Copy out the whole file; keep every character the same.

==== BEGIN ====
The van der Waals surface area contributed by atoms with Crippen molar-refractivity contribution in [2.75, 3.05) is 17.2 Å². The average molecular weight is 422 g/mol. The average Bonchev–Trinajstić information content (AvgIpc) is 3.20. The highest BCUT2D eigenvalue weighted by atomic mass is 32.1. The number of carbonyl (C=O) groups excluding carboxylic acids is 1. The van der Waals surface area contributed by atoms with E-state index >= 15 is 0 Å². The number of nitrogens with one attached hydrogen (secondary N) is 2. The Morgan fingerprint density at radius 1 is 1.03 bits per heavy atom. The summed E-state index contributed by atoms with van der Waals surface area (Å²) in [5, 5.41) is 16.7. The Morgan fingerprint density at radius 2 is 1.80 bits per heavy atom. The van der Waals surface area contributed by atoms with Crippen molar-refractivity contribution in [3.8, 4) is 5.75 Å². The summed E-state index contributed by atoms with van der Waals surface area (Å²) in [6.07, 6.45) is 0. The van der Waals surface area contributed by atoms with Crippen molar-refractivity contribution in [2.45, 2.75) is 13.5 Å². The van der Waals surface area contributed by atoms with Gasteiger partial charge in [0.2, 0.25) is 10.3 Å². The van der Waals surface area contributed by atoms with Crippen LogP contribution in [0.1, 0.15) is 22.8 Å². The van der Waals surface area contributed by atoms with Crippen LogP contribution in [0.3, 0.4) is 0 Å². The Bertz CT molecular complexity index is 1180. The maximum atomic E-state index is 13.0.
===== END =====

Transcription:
The van der Waals surface area contributed by atoms with Crippen molar-refractivity contribution in [2.75, 3.05) is 17.2 Å². The average molecular weight is 422 g/mol. The average Bonchev–Trinajstić information content (AvgIpc) is 3.20. The highest BCUT2D eigenvalue weighted by atomic mass is 32.1. The number of carbonyl (C=O) groups excluding carboxylic acids is 1. The van der Waals surface area contributed by atoms with E-state index >= 15 is 0 Å². The number of nitrogens with one attached hydrogen (secondary N) is 2. The Morgan fingerprint density at radius 1 is 1.03 bits per heavy atom. The summed E-state index contributed by atoms with van der Waals surface area (Å²) in [5, 5.41) is 16.7. The Morgan fingerprint density at radius 2 is 1.80 bits per heavy atom. The van der Waals surface area contributed by atoms with Crippen molar-refractivity contribution in [3.8, 4) is 5.75 Å². The summed E-state index contributed by atoms with van der Waals surface area (Å²) in [6.07, 6.45) is 0. The van der Waals surface area contributed by atoms with Crippen molar-refractivity contribution in [2.45, 2.75) is 13.5 Å². The van der Waals surface area contributed by atoms with Gasteiger partial charge in [0.2, 0.25) is 10.3 Å². The van der Waals surface area contributed by atoms with Crippen LogP contribution in [0.1, 0.15) is 22.8 Å². The van der Waals surface area contributed by atoms with Crippen LogP contribution in [0.3, 0.4) is 0 Å². The Bertz CT molecular complexity index is 1180. The maximum atomic E-state index is 13.0.